TOKYO, April 17 (The Straits Times/ANN) - "Made In China" Japanese goods may be the latest casualty of the coronavirus pandemic as Prime Minister Shinzo Abe resolves to wean firms off their dependence on China.
To help them do it, Mr Abe has earmarked about 240 billion yen (S$3.2 billion) to support domestic companies in decoupling their supply chains from China, especially those in high value-added manufacturing.
The strategy among businesses has long been China-Plus-One," said Dr Takashi Suzuki, an expert on Sino-Japan ties at the Aichi Prefectural University on Thursday (April 16), referring to how some businesses cover their baseline by supplementing a non-China location.
"But in the medium to long term, there will likely be a shift to 'Plus China'," he added, as companies reduce risks by putting fewer eggs in the Chinese basket.
While the shift has been underway since the height of the trade war between the United States and China last year, Covid-19 may hasten the process.
Japan's Prime Minister Office, in a document last week detailing 108 trillion yen in emergency economic measures, said the pandemic "has clearly exposed grave vulnerabilities in the supply chain of Japanese companies".
The document pinpointed Japan's current struggles to secure enough masks, ventilators and personal protective equipment amid the worsening pandemic.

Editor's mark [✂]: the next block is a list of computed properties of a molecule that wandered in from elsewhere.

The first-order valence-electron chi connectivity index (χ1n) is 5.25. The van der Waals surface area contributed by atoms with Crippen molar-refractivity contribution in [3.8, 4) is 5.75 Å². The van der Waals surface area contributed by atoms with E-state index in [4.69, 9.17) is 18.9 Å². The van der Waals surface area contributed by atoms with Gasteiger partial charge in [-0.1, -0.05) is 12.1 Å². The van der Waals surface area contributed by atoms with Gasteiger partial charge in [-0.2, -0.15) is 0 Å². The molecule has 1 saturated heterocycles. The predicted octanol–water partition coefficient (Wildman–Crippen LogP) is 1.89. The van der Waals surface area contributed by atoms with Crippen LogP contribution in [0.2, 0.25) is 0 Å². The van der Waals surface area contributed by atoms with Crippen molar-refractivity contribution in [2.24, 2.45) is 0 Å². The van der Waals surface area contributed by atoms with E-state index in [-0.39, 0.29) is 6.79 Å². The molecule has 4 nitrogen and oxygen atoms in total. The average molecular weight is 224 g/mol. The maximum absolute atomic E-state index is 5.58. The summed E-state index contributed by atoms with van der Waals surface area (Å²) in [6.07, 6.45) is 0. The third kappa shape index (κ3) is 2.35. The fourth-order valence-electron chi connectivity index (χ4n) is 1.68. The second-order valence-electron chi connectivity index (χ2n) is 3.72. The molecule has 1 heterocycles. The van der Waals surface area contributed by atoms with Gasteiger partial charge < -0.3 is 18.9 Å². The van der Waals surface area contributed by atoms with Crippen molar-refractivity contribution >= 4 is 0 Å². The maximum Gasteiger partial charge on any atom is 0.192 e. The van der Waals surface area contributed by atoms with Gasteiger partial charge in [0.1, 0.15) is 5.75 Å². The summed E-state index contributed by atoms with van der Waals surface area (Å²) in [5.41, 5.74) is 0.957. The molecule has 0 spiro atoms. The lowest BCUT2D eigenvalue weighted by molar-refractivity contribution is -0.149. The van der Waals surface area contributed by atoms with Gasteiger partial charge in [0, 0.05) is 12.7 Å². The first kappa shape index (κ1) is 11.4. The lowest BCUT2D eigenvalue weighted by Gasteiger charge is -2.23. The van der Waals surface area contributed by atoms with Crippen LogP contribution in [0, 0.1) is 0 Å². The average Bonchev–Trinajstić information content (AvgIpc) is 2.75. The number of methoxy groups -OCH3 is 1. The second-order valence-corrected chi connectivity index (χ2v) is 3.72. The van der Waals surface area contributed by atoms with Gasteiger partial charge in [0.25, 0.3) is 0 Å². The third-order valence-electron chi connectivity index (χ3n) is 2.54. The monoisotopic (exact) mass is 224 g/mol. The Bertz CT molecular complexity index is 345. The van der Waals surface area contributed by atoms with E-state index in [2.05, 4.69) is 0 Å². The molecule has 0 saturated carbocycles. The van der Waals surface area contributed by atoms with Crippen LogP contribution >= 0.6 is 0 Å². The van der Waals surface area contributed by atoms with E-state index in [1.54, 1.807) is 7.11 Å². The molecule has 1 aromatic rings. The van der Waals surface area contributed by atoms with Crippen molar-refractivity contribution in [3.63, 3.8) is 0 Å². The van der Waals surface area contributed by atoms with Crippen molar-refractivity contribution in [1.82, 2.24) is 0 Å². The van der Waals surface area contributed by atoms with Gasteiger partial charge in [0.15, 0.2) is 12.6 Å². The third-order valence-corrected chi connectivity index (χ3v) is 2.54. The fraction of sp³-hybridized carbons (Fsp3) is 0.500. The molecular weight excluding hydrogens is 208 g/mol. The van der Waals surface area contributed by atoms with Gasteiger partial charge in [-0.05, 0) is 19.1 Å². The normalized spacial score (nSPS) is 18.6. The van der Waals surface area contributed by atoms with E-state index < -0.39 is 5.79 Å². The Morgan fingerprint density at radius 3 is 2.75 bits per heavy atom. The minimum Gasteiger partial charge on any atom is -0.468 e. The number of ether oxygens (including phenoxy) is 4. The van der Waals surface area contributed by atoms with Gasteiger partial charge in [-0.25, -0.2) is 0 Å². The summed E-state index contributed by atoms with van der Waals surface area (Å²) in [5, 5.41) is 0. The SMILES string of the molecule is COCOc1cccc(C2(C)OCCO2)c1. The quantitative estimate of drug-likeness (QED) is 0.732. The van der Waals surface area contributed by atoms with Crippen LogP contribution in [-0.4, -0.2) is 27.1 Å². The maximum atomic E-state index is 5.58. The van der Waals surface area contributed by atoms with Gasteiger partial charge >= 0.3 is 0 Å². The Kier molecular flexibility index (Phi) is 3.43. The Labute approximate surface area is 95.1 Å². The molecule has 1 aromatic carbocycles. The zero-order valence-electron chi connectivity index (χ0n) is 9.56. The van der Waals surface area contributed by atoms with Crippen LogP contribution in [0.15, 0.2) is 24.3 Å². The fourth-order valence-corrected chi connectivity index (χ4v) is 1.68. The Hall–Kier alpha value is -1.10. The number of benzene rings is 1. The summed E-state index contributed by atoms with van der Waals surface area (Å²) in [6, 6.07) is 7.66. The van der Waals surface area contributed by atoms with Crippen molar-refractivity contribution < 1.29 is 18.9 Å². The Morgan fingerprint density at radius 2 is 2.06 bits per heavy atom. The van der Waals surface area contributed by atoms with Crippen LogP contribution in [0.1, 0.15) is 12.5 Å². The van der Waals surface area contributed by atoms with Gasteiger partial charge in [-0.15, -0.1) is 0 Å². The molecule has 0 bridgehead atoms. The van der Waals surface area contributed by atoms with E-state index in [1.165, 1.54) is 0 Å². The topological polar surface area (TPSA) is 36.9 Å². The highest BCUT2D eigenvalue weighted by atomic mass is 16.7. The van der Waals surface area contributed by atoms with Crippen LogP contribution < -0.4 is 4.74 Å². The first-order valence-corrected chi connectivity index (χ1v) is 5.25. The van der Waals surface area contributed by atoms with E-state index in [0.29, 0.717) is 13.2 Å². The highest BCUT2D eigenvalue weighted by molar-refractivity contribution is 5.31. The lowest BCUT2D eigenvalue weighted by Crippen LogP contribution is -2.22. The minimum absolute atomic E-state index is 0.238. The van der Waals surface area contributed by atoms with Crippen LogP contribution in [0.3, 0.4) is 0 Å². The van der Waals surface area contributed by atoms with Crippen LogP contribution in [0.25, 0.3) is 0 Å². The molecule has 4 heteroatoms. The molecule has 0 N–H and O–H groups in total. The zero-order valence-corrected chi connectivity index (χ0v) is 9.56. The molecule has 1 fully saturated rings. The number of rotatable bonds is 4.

Mr Abe has privately likened the fight against Covid-19 to World War III, wrote political journalist Soichiro Tahara on his blog this week, noting the state of emergency declaration in Japan last week had marked a "change from a 'peacetime' to a 'wartime' mindset".
The plan to support businesses diversify from China, which is part of Japan's 108 trillion yen stimulus package, urges "the return to domestic production any products or materials that are highly dependent on a single country".
While urging businesses to shift their production bases home, Japan has also encouraged them to diversify their production lines to South-east Asia by giving them subsidies.
Small and medium-sized enterprises can get subsidies to cover two-thirds of the cost while large companies can have half the cost reimbursed. More support will be given to companies producing medical supplies in dire shortage.
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